After the humiliation heaped on him by Rahul Gandhi and the Opposition, the best course for Prime Minister Manmohan Singh is to remain in office and assume power as his own man
There were elements of black comedy, singular imprudence and self-righteous humbug in the brash tamasha Rahul Gandhi staged at the Press Club last Friday. He undermined his own Prime Minister, stabbing him in the back on the eve of delicate meetings with Mr. Obama, Mr. Nawaz Sharif and Sheikh Hasina in the United States and brazenly repudiating a cabinet decision to adopt a controversial ordinance staying disqualification of criminally convicted legislators as decreed by the Supreme Court. The decision had also been endorsed by the Party’s “core group” presided over by the party chairperson, Sonia Gandhi, his own mother. Many question the merits of the ordinance but there was and is a time and a place to do so, not when the Prime Minister was representing the country abroad.
Rahul’s crude show
Compounding the folly was the coward’s stratagem of mailing Dr. Manmohan Singh post facto to express deep and abiding admiration of his leadership in difficult times, despite knowing his remarks would be exploited by political opponents. Yet he sought understanding of the strength of his own new found convictions that he never, ever expressed previously despite every opportunity to do so.
The manner in which a carefully staged ploy was sought to be passed off as happenstance was crude and totally disrespectful of the media. Congress spokesperson and ex-Minister Ajay Maken was asked to address the Press Club. On arrival he defended the Ordinance, went out to answer a call on his cell phone and then shortly returned with Rahul Gandhi in tow. The latter then took over, said he had learnt of what was being discussed and gratuitously went on to rubbish the Ordinance as “total nonsense” — a phrase he repeated before walking out smirking, leaving it to an unembarrassed Maken to echo him in denouncing what he had only a while ago defended. The first take, Maken explained, was the government line. But now he was stating the party line, which is what would prevail! The Press Club forum was thus crudely hijacked by design and sheer bad manners.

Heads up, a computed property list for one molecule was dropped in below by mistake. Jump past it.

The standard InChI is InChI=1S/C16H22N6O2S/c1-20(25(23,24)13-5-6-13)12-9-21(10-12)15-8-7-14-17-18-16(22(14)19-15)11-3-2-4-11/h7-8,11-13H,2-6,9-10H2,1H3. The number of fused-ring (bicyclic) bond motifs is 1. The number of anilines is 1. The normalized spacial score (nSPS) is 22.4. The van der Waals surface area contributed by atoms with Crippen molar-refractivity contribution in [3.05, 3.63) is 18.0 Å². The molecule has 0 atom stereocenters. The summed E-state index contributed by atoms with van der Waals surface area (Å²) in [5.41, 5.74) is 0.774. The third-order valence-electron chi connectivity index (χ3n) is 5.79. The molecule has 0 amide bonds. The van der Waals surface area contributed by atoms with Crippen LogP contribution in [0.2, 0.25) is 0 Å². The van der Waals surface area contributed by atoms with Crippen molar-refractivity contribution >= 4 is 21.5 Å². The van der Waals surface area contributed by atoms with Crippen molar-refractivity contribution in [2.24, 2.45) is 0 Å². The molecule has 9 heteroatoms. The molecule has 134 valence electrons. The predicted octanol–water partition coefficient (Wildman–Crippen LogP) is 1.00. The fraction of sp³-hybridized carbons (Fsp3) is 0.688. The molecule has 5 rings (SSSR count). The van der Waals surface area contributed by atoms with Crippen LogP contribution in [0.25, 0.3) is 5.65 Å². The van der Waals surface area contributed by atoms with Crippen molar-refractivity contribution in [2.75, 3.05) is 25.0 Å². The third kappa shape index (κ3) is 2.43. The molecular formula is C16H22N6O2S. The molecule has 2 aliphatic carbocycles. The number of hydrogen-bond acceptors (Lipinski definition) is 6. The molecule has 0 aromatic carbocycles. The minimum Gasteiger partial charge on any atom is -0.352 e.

Having already written to Manmohan stating his opposition to the Ordinance, Rahul did not care to wait for an answer. When it came, this started that the matter would be considered by the cabinet on the Prime Minister’s return.
As news of Rahul Gandhi’s firman spread, a lot of Congressmen endorsed the new line like a bunch of Zombies. Public anger at the fraudulent upholding of proven criminal conduct through an Ordinance probably turned the tide, principles be damned. Yet the Ordinance does indeed constitute bad legislation. Lalu Yadav has since been convicted in the 17-year old fodder-scam. The argument that legislators should be treated on a par with the common citizen in all matters does not wash. If MPs and MLAs for ever claim superior status and privileges as the nation’s lawmakers, one must also expect higher standards from them. Coincidentally, the Supreme Court has just upheld the Election Commission’s plea that the right of rejection of electoral candidates should be included in the ballot paper so that legislators are elected by a majority and not merely a plurality of those voting. By this test, many aspirants lacking integrity could be felled by the “Not Any of the Above” process.